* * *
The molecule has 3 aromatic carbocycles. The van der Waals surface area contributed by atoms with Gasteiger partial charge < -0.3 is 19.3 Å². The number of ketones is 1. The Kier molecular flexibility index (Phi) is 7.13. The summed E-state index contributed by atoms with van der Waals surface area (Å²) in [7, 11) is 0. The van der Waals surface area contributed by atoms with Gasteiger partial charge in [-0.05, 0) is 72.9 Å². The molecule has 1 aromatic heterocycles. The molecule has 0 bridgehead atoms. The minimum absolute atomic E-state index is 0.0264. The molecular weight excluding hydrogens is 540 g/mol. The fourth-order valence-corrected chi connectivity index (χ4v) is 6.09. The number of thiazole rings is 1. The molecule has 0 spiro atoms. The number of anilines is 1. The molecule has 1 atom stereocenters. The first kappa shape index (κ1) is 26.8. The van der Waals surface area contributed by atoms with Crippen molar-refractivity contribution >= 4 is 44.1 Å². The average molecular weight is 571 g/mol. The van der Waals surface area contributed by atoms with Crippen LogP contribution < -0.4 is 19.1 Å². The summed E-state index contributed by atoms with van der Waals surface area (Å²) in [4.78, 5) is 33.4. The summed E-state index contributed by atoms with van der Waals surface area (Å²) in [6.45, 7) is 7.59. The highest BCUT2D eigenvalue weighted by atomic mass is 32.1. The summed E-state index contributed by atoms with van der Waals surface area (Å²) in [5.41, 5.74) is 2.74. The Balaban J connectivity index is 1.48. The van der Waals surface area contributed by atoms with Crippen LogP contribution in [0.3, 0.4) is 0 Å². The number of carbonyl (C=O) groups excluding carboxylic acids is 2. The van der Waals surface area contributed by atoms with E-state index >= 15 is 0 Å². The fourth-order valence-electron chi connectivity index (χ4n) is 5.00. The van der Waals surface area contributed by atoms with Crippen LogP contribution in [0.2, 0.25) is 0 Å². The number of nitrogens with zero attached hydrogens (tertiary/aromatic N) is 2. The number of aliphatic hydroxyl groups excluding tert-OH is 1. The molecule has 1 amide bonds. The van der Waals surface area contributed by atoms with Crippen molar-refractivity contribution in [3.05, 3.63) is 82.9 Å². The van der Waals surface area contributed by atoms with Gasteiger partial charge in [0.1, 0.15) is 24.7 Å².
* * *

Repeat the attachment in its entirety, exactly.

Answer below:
The molecule has 3 aromatic carbocycles. The van der Waals surface area contributed by atoms with Gasteiger partial charge < -0.3 is 19.3 Å². The number of ketones is 1. The Kier molecular flexibility index (Phi) is 7.13. The summed E-state index contributed by atoms with van der Waals surface area (Å²) in [7, 11) is 0. The van der Waals surface area contributed by atoms with Gasteiger partial charge in [-0.05, 0) is 72.9 Å². The molecule has 1 aromatic heterocycles. The molecule has 0 bridgehead atoms. The minimum absolute atomic E-state index is 0.0264. The molecular weight excluding hydrogens is 540 g/mol. The fourth-order valence-corrected chi connectivity index (χ4v) is 6.09. The number of thiazole rings is 1. The molecule has 0 spiro atoms. The number of anilines is 1. The molecule has 1 atom stereocenters. The first kappa shape index (κ1) is 26.8. The van der Waals surface area contributed by atoms with Crippen molar-refractivity contribution >= 4 is 44.1 Å². The average molecular weight is 571 g/mol. The van der Waals surface area contributed by atoms with Crippen LogP contribution < -0.4 is 19.1 Å². The summed E-state index contributed by atoms with van der Waals surface area (Å²) in [4.78, 5) is 33.4. The summed E-state index contributed by atoms with van der Waals surface area (Å²) in [6.45, 7) is 7.59. The highest BCUT2D eigenvalue weighted by atomic mass is 32.1. The summed E-state index contributed by atoms with van der Waals surface area (Å²) in [5.41, 5.74) is 2.74. The Balaban J connectivity index is 1.48. The van der Waals surface area contributed by atoms with Crippen LogP contribution in [0.3, 0.4) is 0 Å². The number of carbonyl (C=O) groups excluding carboxylic acids is 2. The van der Waals surface area contributed by atoms with E-state index >= 15 is 0 Å². The fourth-order valence-electron chi connectivity index (χ4n) is 5.00. The van der Waals surface area contributed by atoms with Crippen LogP contribution in [0.2, 0.25) is 0 Å². The number of nitrogens with zero attached hydrogens (tertiary/aromatic N) is 2. The number of aliphatic hydroxyl groups excluding tert-OH is 1. The molecule has 1 amide bonds. The van der Waals surface area contributed by atoms with Crippen molar-refractivity contribution in [3.05, 3.63) is 82.9 Å². The van der Waals surface area contributed by atoms with Gasteiger partial charge in [0.1, 0.15) is 24.7 Å².